When it comes to the beauty of foreign language films, Parasite director Bong Joon-ho said it best: “Once you overcome the one-inch tall barrier of subtitles, you will be introduced to so many more amazing films.”
We’re all used to Hollywood’s powerful claim on the world of filmmaking, and there’s no denying of its influence worldwide. But we’e all guilty of forgetting that some of the most seminal releases in cinema don’t always happen on U.S. soil. In fact, without major sway from Europe (the 1950s’ French New Wave) and Asia (its action legacy is iconic), we probably wouldn’t recognize some of the American films we’ve all come to know and love, like the Marvel Cinematic Universe or even the newly revived Karate Kid trilogy.
Well, lucky for you, we at Esquire decided to introduce you to the art of foreign cinema. With the help of streaming sites like Netflix, these movies are readily available from the comfort of your couch—no vacation needed. So sit back, maybe open a foreign language dictionary, and get to know some of the best foreign movies out there right now—you won’t regret it.
Guillermo Del Toro seamlessly intertwines a war drama and fantasy in this 2006 film, winner of three Academy Awards. Following a young girl living in 1940’s Spain, she discovers—and frequently escapes to—a magical world in order to save her mother from the throws of her sadistic stepfather. The movie may have had its scratch-the-head moments, but no one can deny the artistic vision which cemented Del Toro as a Hollywood creative.
Based on the grandmaster of the Wing Chung martial art, this 2008 film explores the life of Ip Man as he lives in 1930’s China during the Sino-Japanese War. Ip Man tries to peacefully weather the invasion in his hometown of Foshan, but eventually is pulled into doing the art he’s most famous for. And if that’s not enough, he quickly became the inspiration for future martial arts masters…including one named Bruce Lee.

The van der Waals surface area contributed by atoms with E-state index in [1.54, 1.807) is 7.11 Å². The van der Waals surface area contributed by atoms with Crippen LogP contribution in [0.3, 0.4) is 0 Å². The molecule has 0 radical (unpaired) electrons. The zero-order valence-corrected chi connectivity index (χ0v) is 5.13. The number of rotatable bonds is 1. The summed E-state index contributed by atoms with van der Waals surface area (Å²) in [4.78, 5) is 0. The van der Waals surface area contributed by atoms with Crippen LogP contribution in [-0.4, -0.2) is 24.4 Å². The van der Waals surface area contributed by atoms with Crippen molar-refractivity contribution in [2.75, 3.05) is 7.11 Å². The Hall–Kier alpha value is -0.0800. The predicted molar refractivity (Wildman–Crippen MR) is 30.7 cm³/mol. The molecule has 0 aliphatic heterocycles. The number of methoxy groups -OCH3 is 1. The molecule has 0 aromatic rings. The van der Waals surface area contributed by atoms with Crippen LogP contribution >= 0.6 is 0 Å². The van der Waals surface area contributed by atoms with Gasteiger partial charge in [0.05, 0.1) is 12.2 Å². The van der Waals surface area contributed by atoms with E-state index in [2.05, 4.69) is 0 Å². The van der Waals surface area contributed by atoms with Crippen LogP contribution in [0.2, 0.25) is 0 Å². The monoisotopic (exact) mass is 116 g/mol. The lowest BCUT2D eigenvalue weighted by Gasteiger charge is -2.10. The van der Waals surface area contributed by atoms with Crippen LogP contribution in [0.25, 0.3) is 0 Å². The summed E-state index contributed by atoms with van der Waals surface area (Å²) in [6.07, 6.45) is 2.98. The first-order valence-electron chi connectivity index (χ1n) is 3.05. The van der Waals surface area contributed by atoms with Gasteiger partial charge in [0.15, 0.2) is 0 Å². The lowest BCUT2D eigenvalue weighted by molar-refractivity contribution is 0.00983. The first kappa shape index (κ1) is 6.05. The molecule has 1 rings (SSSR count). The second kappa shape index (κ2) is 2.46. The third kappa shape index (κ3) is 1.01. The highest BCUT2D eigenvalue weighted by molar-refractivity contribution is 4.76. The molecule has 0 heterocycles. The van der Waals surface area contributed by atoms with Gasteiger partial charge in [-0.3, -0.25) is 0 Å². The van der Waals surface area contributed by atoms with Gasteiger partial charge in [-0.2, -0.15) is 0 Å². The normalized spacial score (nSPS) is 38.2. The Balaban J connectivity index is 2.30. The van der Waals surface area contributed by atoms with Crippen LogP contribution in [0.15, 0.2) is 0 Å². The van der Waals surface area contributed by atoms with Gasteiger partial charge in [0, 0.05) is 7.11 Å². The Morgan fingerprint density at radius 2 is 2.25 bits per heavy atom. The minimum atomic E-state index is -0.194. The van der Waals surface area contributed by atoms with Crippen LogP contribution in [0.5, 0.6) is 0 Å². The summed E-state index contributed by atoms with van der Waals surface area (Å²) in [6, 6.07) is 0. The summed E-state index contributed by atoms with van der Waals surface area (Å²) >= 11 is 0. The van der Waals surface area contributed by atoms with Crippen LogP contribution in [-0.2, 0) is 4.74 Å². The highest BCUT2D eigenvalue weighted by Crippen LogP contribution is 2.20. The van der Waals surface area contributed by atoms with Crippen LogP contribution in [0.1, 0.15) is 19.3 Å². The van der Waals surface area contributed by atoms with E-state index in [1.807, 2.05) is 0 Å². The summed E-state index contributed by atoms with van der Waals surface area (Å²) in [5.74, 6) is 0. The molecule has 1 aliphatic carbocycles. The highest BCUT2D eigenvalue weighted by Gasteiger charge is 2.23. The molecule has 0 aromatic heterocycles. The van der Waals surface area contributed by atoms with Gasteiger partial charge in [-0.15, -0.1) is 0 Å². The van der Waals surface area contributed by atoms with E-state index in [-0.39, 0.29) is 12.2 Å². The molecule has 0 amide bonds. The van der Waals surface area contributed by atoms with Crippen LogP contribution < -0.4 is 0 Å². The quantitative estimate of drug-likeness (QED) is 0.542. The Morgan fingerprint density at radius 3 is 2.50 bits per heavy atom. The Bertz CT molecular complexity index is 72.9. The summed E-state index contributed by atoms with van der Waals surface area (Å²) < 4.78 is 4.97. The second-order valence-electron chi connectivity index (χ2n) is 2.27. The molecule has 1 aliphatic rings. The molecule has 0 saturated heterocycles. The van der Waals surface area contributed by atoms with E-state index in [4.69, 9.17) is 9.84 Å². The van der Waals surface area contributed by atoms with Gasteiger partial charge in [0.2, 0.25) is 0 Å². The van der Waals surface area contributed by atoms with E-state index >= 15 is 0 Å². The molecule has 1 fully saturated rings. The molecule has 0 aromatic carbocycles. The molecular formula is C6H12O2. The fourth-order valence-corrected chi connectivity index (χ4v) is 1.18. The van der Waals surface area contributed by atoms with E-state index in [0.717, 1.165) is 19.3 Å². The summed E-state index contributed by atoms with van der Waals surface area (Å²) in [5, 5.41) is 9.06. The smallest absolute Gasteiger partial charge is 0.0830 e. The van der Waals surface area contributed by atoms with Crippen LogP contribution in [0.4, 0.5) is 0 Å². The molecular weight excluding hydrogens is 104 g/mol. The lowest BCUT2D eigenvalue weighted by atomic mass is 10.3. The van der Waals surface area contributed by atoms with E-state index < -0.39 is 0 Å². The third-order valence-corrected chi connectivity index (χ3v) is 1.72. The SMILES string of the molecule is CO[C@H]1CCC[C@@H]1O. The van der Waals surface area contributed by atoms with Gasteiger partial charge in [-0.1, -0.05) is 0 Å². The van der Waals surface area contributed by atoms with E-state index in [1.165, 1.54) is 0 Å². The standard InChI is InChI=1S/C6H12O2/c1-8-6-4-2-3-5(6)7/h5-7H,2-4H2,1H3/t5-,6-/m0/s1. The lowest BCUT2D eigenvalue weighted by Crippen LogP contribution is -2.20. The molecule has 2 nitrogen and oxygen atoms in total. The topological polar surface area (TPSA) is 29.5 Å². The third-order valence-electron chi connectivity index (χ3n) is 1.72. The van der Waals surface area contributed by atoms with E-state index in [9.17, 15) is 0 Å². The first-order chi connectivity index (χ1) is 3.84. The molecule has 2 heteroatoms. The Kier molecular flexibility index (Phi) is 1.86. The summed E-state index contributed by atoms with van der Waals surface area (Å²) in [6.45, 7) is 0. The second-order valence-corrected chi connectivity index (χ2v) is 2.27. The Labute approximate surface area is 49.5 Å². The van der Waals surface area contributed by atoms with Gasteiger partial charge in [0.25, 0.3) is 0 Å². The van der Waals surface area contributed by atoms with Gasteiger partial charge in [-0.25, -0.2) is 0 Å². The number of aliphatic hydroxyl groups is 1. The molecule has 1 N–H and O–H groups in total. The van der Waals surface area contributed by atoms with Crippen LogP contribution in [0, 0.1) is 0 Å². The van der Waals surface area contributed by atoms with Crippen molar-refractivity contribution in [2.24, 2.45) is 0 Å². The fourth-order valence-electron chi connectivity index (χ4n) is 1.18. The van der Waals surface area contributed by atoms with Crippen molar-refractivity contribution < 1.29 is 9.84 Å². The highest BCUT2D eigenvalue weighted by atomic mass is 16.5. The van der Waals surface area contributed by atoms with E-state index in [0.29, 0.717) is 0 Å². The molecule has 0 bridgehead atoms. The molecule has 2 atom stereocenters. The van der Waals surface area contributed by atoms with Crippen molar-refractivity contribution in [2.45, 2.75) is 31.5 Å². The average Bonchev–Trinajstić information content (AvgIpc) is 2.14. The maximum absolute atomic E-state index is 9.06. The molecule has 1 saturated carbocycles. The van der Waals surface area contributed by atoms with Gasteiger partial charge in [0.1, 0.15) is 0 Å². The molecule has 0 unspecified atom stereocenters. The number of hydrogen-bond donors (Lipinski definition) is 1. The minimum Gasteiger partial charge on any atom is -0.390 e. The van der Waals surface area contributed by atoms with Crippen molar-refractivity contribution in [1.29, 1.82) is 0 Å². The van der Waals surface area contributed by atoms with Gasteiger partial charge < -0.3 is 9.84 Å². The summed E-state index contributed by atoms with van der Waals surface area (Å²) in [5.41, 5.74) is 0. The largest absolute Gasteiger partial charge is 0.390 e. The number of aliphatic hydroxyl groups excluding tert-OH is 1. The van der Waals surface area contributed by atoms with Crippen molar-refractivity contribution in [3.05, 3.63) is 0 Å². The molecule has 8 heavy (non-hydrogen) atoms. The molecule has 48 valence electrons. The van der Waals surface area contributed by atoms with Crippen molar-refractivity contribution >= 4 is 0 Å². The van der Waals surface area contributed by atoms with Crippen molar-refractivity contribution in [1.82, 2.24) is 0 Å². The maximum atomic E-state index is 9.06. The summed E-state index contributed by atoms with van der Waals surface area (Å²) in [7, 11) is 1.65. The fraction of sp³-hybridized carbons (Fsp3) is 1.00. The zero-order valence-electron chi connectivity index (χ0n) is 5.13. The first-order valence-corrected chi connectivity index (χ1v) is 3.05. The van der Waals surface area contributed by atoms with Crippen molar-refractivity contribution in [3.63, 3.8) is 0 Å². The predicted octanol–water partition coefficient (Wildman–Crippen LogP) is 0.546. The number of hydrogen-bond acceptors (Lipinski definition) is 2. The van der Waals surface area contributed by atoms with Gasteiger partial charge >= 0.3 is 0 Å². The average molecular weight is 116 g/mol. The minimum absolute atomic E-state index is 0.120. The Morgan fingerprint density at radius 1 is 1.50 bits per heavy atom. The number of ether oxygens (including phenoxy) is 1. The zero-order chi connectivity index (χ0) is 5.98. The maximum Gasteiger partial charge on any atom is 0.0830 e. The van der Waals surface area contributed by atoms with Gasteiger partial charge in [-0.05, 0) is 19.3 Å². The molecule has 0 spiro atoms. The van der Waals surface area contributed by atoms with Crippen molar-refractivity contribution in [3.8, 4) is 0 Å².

In the movie which defined the beginning of 2020, greed and poverty threatens a Korean family as they scheme to infiltrate a wealthy employer’s home by pretending to be a highly qualified—and most important, unrelated—group of people worthy of working with the elite. The movie not only became the first non-English language film to win the Oscar for Best Picture, but it changed the way movie-goers chose to view entertainment.
The Life Ahead
In Sophia Loren’s first theatrical appearance in ten years, the actress portrays a former prostitute and Holocaust survivor who provides a safe home for the children of other sex workers in Bari, Italy. She eventually forms a deep bond with a 12-year-old Sengalese orphan, who ends up caring for her throughout the decline of her health. The movie was not only nominated for an Oscar, but it was also a personal attachment for Loren—the director of the film is none other than her son, Edoardo Ponti.
What happens when the love of your life dumps you just days before you’re supposed to tie the knot? A journey of self-exploration. That’s what happens when a young Punjabi girl decides to go on her European honeymoon (sans fiancé) and learns she can find her own happiness without a man by her side. It’s kind of like Eat, Pray, Love, only with more self-love than you’d ever expect.